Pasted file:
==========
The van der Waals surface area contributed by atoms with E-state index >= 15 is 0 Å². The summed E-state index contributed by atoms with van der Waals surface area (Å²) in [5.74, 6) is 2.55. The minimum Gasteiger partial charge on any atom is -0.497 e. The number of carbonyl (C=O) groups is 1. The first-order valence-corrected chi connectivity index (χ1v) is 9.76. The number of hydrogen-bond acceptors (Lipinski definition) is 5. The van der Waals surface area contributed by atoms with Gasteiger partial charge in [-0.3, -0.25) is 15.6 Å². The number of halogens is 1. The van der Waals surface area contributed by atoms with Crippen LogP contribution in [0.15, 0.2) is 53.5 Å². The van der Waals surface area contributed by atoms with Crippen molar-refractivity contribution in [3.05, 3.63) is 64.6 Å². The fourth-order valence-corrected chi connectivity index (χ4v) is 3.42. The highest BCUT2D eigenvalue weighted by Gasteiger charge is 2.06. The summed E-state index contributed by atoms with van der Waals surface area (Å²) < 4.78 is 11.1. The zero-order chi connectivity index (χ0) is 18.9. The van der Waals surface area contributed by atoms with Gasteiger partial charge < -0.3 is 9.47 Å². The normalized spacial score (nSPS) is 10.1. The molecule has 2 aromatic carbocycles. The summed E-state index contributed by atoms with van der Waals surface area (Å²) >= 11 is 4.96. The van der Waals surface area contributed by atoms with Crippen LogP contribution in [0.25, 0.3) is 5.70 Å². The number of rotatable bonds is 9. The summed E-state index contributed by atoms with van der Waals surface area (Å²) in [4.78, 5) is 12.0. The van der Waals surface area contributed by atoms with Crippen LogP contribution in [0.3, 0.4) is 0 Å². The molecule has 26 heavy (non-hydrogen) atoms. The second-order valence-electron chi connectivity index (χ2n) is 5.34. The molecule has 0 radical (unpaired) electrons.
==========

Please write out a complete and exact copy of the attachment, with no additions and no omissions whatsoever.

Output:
The van der Waals surface area contributed by atoms with E-state index >= 15 is 0 Å². The summed E-state index contributed by atoms with van der Waals surface area (Å²) in [5.74, 6) is 2.55. The minimum Gasteiger partial charge on any atom is -0.497 e. The number of carbonyl (C=O) groups is 1. The first-order valence-corrected chi connectivity index (χ1v) is 9.76. The number of hydrogen-bond acceptors (Lipinski definition) is 5. The van der Waals surface area contributed by atoms with Gasteiger partial charge in [-0.3, -0.25) is 15.6 Å². The number of halogens is 1. The van der Waals surface area contributed by atoms with Crippen LogP contribution in [0.15, 0.2) is 53.5 Å². The van der Waals surface area contributed by atoms with Crippen molar-refractivity contribution in [3.05, 3.63) is 64.6 Å². The fourth-order valence-corrected chi connectivity index (χ4v) is 3.42. The highest BCUT2D eigenvalue weighted by Gasteiger charge is 2.06. The summed E-state index contributed by atoms with van der Waals surface area (Å²) < 4.78 is 11.1. The zero-order chi connectivity index (χ0) is 18.9. The van der Waals surface area contributed by atoms with Gasteiger partial charge < -0.3 is 9.47 Å². The normalized spacial score (nSPS) is 10.1. The molecule has 2 aromatic carbocycles. The summed E-state index contributed by atoms with van der Waals surface area (Å²) >= 11 is 4.96. The van der Waals surface area contributed by atoms with Crippen LogP contribution in [0.25, 0.3) is 5.70 Å². The number of rotatable bonds is 9. The summed E-state index contributed by atoms with van der Waals surface area (Å²) in [4.78, 5) is 12.0. The van der Waals surface area contributed by atoms with Crippen LogP contribution in [0.3, 0.4) is 0 Å². The molecule has 26 heavy (non-hydrogen) atoms. The second-order valence-electron chi connectivity index (χ2n) is 5.34. The molecule has 0 radical (unpaired) electrons.